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Important Congo basin parks get funding

Important Congo basin parks get funding

Important Congo basin parks get funding
Wildlife Conservation Society
March 28, 2007

A network of national parks and protected areas spanning three nations in Central Africa’s Congo Basin, has received long-term funding through the establishment of a trust fund, thus ensuring further protection of the region’s wildlife, according to the Wildlife Conservation Society.

Called the Transboundary Sangha Trinational Forest Landscape, the region covers 28,000 square kilometers (10,800 square miles) and includes three contiguous national parks: Lobeke in Cameroon, Dzanga-Ndoki in Central Africa Republic, and Nouabalé-Ndoki in the Republic of Congo. It also contains the highest densities of gorillas, forest elephants and other wildlife in Central Africa.

The trust fund will provide stable, long-term funding for the management of the region’s protected areas. More than 11 million Euros (14.6 million dollars) have already been pledged by the German Bank for Reconstruction (KfW), the French Development Agency (AFD), and WWF/ the German Rainforest Foundation. The fund’s target is 30 million Euros (approximately 40 million dollars). Its legal base is in the United Kingdom but executive offices will be in Cameroon. The fund will be managed by a board of directors including representatives of the Governments of Cameroon, Congo, Central African Republic, Wildlife Conservation Society, World Wildlife Fund and others.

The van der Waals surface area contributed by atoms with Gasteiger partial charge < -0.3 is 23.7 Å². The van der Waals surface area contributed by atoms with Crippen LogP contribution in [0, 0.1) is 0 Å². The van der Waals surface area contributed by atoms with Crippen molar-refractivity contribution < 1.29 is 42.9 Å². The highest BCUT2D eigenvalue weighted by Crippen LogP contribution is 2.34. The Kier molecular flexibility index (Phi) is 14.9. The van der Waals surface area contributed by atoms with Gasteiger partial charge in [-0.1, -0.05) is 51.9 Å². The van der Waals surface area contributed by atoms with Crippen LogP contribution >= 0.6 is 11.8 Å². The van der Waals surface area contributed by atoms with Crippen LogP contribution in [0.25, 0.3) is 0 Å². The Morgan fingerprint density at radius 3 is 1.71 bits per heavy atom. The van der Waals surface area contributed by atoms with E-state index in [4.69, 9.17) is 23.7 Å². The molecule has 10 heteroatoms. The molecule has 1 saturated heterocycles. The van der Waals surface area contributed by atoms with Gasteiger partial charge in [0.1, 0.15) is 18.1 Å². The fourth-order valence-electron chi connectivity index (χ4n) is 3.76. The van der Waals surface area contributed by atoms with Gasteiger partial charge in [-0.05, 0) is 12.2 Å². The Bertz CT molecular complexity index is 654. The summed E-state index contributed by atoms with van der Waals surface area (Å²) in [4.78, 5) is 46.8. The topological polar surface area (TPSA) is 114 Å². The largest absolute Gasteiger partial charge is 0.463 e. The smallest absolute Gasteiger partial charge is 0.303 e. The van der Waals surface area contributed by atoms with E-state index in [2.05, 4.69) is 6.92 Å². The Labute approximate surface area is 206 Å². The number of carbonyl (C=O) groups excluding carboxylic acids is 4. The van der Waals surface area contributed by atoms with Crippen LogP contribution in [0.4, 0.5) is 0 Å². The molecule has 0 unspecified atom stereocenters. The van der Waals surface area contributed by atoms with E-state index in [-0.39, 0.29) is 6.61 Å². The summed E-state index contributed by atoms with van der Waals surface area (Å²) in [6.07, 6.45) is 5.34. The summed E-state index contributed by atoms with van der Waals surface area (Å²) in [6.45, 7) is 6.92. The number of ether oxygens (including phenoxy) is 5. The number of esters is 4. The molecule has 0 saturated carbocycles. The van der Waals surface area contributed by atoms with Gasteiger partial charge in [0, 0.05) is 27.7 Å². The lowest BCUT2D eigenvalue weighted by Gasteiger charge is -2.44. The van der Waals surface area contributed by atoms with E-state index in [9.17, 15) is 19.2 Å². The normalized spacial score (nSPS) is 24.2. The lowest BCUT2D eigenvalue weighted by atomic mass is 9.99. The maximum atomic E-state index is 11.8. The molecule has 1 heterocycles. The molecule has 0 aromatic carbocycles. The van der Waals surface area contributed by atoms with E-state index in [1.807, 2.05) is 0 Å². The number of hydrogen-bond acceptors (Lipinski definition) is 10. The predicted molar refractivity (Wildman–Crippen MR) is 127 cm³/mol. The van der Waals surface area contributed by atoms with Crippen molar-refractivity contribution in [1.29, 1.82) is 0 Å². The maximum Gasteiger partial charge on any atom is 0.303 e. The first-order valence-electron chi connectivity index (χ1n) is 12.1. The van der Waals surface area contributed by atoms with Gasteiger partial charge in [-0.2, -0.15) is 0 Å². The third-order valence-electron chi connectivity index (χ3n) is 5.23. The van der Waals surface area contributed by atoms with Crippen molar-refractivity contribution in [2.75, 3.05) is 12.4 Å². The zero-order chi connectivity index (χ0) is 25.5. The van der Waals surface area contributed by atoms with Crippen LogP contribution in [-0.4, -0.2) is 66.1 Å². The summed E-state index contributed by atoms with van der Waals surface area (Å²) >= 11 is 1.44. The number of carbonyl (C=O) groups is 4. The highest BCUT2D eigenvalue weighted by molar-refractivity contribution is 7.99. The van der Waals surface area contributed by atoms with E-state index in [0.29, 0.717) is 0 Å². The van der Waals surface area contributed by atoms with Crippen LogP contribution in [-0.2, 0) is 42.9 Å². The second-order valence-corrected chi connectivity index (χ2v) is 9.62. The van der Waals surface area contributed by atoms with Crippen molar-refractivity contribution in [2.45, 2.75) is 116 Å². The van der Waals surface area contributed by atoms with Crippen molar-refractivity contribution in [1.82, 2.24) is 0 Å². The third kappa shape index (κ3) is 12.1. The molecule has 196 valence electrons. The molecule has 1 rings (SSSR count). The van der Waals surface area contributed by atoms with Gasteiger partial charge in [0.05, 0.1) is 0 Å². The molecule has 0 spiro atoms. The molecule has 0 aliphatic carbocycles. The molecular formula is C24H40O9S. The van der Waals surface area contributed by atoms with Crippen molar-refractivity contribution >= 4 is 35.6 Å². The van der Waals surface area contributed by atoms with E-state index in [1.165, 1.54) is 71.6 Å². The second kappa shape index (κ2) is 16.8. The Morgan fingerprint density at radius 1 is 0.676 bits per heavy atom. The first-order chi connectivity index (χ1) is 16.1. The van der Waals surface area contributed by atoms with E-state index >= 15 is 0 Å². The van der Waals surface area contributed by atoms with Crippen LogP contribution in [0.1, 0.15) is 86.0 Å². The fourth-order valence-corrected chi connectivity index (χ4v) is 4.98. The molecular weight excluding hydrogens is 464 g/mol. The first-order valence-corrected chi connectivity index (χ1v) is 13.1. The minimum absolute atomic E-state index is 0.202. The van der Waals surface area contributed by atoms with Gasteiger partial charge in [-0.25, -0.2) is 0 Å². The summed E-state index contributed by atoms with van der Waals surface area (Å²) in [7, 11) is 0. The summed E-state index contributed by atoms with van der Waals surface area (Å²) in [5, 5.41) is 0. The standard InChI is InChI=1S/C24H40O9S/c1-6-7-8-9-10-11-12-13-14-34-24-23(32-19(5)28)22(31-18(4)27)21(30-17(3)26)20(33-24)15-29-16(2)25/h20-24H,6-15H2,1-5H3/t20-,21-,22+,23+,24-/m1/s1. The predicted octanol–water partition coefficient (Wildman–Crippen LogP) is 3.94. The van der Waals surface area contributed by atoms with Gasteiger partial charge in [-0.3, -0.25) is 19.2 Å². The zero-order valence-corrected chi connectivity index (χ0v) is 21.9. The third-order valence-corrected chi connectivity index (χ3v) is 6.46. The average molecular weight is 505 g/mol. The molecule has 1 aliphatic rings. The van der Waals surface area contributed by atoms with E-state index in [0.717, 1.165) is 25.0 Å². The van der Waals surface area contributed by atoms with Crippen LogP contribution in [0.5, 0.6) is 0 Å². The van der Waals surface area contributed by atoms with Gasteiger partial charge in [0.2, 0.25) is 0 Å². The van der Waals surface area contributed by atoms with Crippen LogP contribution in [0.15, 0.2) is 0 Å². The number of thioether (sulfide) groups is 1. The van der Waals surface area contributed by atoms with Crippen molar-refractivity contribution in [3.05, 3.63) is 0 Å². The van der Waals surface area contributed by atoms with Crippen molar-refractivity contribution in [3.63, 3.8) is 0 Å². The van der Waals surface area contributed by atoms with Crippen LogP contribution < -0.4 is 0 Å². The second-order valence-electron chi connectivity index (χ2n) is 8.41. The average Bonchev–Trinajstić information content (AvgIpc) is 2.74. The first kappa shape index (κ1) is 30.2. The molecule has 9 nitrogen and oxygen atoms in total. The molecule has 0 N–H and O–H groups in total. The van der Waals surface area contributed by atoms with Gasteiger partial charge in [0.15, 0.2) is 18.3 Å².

Young gorilla in the Congo basin. Photo by Rhett A. Butler

“This trust fund will provide a stable source of funding in a globally important region that, for too long, has received too little investment for safeguarding its wildlife,” said James Deutsch, WCS director for Africa Programs. “We are also optimistic that the trust fund will serve as a model for other nations, as well as the donor community to follow.”

This initiative is the result of work done over the past 20 years in partnership among the three concerned governments along with numerous technical and financial partners including AFD, a range of German development aid agencies (BMZ/KFW/GTZ), Wildlife Conservation Society, World Wildlife Fund, the USAID-funded CARPE program, the French Cooperation, the Saccharuna Foundation and the WWF/World Bank Alliance for the conservation and sustainable use of forests.

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Congo’s forests get some relief from World Bank grant. Last week the Democratic Republic of Congo (DRC) received a $90-million grant from the World Bank to support the central African country’s transition from instability and civil war. The grant addresses key areas in DRC’s forestry sector and alleviates some of the concerns expressed by environmentalists shortly before the resolution was passed.

The Congo rain forest, an overview of a threatened ecosystem. Known as the heart of darkness by Joseph Conrad, the Congo region has long conjured up thoughts of pygmies, mythical beasts, dreadful plagues, and cannibals. It is a land made famous by the adventures of Stanley and Livingstone and known as a place of brutality and violence for its past — the days of the Arab slave and ivory trade, its long history of tribal warfare — and its present — the ethnic violence and massacres of today.

This is a modified news release from Wildlife Conservation Society

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